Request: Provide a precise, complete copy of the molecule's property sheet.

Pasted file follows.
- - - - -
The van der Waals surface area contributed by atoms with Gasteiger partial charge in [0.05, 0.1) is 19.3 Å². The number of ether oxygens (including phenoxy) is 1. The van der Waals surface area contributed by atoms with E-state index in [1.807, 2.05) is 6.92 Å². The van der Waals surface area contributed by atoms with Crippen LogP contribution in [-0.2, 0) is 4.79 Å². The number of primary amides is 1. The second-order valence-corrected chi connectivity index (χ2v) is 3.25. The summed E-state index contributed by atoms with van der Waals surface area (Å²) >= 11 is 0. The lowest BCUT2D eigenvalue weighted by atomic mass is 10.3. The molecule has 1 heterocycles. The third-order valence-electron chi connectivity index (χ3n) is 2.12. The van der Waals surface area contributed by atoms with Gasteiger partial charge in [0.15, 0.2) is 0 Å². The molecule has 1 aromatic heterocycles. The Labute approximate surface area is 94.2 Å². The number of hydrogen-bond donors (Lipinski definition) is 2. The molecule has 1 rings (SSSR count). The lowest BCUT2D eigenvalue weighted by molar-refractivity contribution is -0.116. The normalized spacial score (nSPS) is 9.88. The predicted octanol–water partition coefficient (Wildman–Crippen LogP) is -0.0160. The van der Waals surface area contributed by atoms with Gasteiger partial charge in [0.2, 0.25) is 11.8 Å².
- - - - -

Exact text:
The van der Waals surface area contributed by atoms with Gasteiger partial charge in [0.05, 0.1) is 19.3 Å². The number of ether oxygens (including phenoxy) is 1. The van der Waals surface area contributed by atoms with E-state index in [1.807, 2.05) is 6.92 Å². The van der Waals surface area contributed by atoms with Crippen LogP contribution in [-0.2, 0) is 4.79 Å². The number of primary amides is 1. The second-order valence-corrected chi connectivity index (χ2v) is 3.25. The summed E-state index contributed by atoms with van der Waals surface area (Å²) >= 11 is 0. The lowest BCUT2D eigenvalue weighted by atomic mass is 10.3. The molecule has 1 heterocycles. The third-order valence-electron chi connectivity index (χ3n) is 2.12. The van der Waals surface area contributed by atoms with Gasteiger partial charge in [0.15, 0.2) is 0 Å². The molecule has 1 aromatic heterocycles. The Labute approximate surface area is 94.2 Å². The number of hydrogen-bond donors (Lipinski definition) is 2. The molecule has 1 rings (SSSR count). The lowest BCUT2D eigenvalue weighted by molar-refractivity contribution is -0.116. The normalized spacial score (nSPS) is 9.88. The predicted octanol–water partition coefficient (Wildman–Crippen LogP) is -0.0160. The van der Waals surface area contributed by atoms with Gasteiger partial charge in [0.2, 0.25) is 11.8 Å².